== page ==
In Orvieto, while I ordered the panino con porchetta for lunch, the girls were asked if they wanted the same thing. Ashley ordered prosciutto, she was asked whether she wanted prosciutto crudo or cinghiale? I said, crudo, thinking she might be gross out about cinghiale. As we were biting into our sandwiches, she asked, 'what is cinghiale?' I said, 'wild boar'. She said she would have loved to try wild boar, that I should have let her ordered it. I guess, thinking back, I should have told her what it is and let her decide. We might be gross out about wild boar but the Europeans love their wild boar. I have eaten wild boar before in Malaysia. It not bad at all. Thinking back, I should have also ordered wild boar together with my porchetta. Oh well, maybe next time.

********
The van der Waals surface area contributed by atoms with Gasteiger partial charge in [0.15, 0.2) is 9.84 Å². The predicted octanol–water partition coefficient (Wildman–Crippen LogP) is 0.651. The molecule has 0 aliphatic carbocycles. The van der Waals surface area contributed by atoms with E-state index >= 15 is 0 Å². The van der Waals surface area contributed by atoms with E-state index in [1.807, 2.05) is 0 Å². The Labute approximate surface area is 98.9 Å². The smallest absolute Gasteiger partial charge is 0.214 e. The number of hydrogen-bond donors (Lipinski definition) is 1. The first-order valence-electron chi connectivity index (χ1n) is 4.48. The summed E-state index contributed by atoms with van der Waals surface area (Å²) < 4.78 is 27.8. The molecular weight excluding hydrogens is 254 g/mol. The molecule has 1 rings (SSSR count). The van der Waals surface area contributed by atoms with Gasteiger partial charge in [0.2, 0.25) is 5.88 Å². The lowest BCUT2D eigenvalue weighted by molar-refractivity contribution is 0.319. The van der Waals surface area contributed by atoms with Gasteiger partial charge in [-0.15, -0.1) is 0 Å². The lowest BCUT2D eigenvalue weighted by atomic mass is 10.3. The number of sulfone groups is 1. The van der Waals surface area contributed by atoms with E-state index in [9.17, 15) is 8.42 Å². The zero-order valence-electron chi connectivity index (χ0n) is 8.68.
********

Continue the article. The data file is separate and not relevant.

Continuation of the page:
A visit to my brother's house in Toronto means eating venison among other game animals. He is a hunter and every year he and his buddies spent a week in the wild hunting game. There's always a slice of venison in his freezer among other game. He's an avid hunter, always been even when we were still living in Malaysia. He is the only one of us who own guns, hunting rifles. Our father owned a hunting rifle while we were growing up. We, girls were never taught how to use it but all my brothers were, they learned how to shoot and how to clean the gun. Thinking back, I would have loved to know how to handle a gun even if it's just a hunting rifle.
In Elizabeth David's book, 'Italian Food', she gives a few recipes on how to cook wild boar. "Marinate a leg of boar for 24 hours in a marinade composed of......." "Sardinian wild boar, although a little dry, certainly has a most excellent flavour"
I will certainly try cinghiale the next time I'm in Italy.